Solomon Linda Biography: The Tragic Tale of a Musical Legend

Solomon Popoli Linda, also known as Solomon Ntsele or simply Solomon Linda, was a renowned South African musician, singer, and composer. He is best remembered as the composer of the iconic song “Mbube,” which later gained global fame as “The Lion Sleeps Tonight.” Additionally, Linda’s contributions gave rise to the Mbube style of isicathamiya a cappella, which was later popularized by Ladysmith Black Mambazo.

Solomon Linda

Born 1909
Pomeroy, Colony of Natal
Died 8 September 1962 (aged 52–53)
Johannesburg, Transvaal, Republic of South Africa
Genres Isicathamiya
Occupation(s) Musician, singer, composer
Labels Gallo Record Company

Early Years

Solomon Popoli Linda was born near Pomeroy, in the labor reserve of Msinga, Umzinyathi District Municipality, Ladysmith, Natal. Growing up in this vibrant cultural landscape, he was deeply immersed in the traditions of amahubo and izingoma zomshado (wedding songs) music. His early exposure to music laid the foundation for his future endeavors.

Linda received his formal education at the Gordon Memorial mission school, where he not only learned about Western musical culture but also actively participated in choir contests. This exposure broadened his musical horizons and nurtured his talent.

In 1931, like many young African men seeking opportunities, Linda ventured to Johannesburg in search of work. There, he found employment in various menial jobs while pursuing his passion for music. Linda’s musical journey took shape when he formed a group called the Evening Birds, comprised of his friends from Pomeroy.


Linda’s breakthrough came in 1939 when, while working at the Gallo Record Company’s Roodepoort plant, he improvised the song “Mbube.” This creation, with its distinctive rhythm and captivating melody, resonated deeply with audiences and became an instant hit. “Mbube” catapulted Linda and the Evening Birds to fame, selling over 100,000 copies in South Africa by 1949.

Despite the song’s immense success, Linda sold the rights to Gallo Record Company for a nominal fee, unaware of its future significance. Nevertheless, “Mbube” established Linda as a pioneering figure in South African music, earning him widespread acclaim.


Solomon Linda’s influence extends far beyond his iconic composition. He introduced several innovations to the isicathamiya style, including the use of multiple bass singers and the incorporation of falsetto main vocals. His group, the Evening Birds, represented a blend of urban sophistication and traditional musical elements, captivating audiences with their distinctive style.

Tragically, Linda’s life was marred by financial struggles, and he passed away in 1962 due to kidney failure. Despite his untimely death, Linda’s musical legacy endures, inspiring generations of artists and listeners alike.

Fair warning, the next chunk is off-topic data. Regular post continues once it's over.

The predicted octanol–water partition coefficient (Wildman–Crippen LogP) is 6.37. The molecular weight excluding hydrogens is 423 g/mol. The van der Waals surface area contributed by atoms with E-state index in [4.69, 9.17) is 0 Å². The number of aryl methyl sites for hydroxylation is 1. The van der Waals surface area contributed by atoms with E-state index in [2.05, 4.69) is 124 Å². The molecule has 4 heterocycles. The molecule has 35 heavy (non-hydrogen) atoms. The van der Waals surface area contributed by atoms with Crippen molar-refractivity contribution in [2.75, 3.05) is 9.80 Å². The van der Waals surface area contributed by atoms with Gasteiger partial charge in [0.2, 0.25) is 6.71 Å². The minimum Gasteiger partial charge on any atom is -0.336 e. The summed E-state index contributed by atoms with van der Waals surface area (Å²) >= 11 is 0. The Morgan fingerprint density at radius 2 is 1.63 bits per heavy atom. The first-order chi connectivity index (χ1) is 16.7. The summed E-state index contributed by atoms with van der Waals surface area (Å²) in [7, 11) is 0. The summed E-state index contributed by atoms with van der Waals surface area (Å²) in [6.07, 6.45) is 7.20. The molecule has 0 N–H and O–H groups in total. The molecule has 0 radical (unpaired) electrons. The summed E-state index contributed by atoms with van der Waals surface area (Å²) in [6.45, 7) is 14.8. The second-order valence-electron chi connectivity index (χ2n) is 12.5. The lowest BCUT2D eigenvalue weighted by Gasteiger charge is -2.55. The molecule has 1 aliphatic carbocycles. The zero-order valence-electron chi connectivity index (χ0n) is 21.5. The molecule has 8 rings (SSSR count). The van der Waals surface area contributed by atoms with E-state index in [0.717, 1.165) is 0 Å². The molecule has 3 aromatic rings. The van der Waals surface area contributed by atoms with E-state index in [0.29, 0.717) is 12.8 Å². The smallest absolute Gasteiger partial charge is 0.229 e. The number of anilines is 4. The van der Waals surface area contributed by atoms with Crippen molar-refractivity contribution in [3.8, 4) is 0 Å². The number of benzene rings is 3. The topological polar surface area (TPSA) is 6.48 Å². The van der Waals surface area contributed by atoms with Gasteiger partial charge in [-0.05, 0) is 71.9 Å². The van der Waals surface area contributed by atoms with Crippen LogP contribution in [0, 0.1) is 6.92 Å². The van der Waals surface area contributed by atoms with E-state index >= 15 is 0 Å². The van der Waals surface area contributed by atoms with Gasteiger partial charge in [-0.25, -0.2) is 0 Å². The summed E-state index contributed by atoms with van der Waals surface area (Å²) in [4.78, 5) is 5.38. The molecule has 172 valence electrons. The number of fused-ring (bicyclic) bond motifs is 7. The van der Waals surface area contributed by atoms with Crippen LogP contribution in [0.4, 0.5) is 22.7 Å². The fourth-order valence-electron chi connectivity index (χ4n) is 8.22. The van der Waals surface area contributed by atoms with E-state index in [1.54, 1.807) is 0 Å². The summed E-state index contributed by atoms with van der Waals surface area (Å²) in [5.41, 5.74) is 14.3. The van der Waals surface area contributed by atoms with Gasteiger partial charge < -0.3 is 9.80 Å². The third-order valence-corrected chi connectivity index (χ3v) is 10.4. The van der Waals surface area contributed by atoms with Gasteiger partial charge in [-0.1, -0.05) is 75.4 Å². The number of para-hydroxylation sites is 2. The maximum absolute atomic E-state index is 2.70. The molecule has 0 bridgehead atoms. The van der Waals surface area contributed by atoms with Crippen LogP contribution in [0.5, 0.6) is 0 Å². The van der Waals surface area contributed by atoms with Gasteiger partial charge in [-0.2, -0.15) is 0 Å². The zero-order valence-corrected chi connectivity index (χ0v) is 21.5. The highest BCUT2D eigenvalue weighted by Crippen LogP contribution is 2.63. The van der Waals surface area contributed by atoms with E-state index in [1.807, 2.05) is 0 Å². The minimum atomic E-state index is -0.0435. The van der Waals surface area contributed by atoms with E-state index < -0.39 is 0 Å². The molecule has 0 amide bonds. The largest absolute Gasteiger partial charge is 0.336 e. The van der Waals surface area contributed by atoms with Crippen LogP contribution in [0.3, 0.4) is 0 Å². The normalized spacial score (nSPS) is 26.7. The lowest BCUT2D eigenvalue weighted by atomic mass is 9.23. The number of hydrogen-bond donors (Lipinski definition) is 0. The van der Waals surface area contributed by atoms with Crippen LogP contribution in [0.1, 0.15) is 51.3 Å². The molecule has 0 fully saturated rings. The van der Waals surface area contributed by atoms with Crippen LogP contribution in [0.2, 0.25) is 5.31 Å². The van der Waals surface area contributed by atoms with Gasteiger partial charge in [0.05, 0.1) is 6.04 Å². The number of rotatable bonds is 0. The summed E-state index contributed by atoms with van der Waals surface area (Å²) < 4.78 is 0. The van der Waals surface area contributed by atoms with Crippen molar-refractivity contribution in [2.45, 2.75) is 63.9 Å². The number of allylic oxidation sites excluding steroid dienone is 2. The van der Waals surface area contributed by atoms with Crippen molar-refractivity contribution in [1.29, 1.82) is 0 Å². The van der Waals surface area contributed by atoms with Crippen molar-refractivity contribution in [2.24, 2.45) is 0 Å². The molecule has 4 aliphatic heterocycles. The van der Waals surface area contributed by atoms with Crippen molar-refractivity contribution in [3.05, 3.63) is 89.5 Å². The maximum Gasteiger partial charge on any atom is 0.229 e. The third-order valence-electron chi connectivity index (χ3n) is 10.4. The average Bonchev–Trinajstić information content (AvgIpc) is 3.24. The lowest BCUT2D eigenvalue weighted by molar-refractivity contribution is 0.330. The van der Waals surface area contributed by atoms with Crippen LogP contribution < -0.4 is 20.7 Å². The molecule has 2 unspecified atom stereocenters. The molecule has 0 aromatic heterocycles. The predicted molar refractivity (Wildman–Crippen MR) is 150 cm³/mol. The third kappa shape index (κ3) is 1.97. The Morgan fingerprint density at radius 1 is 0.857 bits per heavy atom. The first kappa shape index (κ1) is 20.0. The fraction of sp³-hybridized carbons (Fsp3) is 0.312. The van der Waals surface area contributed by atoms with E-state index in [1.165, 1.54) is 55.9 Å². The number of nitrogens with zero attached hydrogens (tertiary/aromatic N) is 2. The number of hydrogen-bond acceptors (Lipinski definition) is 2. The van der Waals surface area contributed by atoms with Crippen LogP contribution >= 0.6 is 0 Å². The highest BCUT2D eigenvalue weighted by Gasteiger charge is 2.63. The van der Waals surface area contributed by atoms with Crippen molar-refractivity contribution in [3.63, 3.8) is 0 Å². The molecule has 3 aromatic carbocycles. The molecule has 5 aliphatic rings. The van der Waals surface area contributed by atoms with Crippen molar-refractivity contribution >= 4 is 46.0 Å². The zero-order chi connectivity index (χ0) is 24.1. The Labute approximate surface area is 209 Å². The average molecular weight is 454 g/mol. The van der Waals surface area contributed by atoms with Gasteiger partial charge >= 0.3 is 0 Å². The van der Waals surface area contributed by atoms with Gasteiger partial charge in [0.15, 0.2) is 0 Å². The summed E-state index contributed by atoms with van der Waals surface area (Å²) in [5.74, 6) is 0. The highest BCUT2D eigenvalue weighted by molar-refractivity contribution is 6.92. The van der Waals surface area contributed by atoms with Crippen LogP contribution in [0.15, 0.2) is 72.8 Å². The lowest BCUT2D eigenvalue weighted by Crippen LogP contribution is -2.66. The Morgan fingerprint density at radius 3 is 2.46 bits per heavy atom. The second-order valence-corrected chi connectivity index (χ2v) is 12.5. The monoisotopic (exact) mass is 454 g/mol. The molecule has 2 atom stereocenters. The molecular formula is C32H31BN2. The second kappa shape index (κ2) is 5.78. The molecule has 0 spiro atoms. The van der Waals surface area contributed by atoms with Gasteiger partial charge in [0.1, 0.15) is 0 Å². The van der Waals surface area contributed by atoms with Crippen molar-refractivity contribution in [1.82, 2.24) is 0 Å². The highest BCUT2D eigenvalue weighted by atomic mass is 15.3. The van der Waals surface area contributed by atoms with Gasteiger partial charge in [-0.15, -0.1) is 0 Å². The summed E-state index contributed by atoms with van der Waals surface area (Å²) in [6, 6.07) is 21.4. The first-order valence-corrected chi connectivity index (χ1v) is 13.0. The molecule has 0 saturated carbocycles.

Rediscovery and Lawsuit

In the 2000s, Solomon Linda’s story gained renewed attention, leading to a legal battle over the royalties for “The Lion Sleeps Tonight,” derived from “Mbube.” This landmark case highlighted the importance of recognizing Linda’s contribution to the iconic song and securing fair compensation for his descendants.

Solomon Linda’s enduring impact on music serves as a testament to his remarkable talent and creativity. As his compositions continue to resonate with audiences worldwide, his legacy remains immortalized in the annals of musical history.

Illness and death

In 1959, during a performance, Solomon Linda collapsed and was later diagnosed with kidney failure. His family suspected foul play, believing he had been bewitched by his musical rivals. Despite the widespread popularity of his song, Linda passed away impoverished in 1962 due to kidney failure. Shockingly, it took 18 years before a tombstone was finally erected at his gravesite.

In 2000, journalist Rian Malan brought renewed attention to Linda’s story through a feature article in Rolling Stone. Highlighting the song’s immense earnings, particularly from its use in The Lion King, Malan collaborated with filmmaker François Verster on a television documentary titled A Lion’s Trail. This documentary shed light on Linda’s life and legacy, aiming to ensure recognition for his contributions to music.


During his illustrious musical career, Solomon Linda, accompanied by his vocal group The Evening Birds, recorded numerous songs that left an indelible mark on the South African music landscape. Here are some highlights from their discography:


  • Makasani/Mfo Ka Linda
  • Ngqo Ngqongo Vula/Ngi Boni Sebeni


  • Ntombi Ngangiyeshela (recorded c. 1938)/Hamba Pepa Lami
  • Yetulisigqoko
  • Mbube/Ngi Hambile (recorded c. 1938)
  • Sangena Mama/Sohlangana
  • Sengiyofela Pesheya/Ziyekele Mama


  • Jerusalema (recorded c. 1940)/Basibizalonkizwe
  • Sigonde ‘Mnambiti (recorded c. 1939)/Bhamporo


  • Ngazula Emagumeni (recorded c. 1941)/Gijima Mfana
  • Ndaba Zika Linda/Ngiyomutshel’Ubaba

This selection represents only a fraction of Solomon Linda’s extensive musical repertoire.

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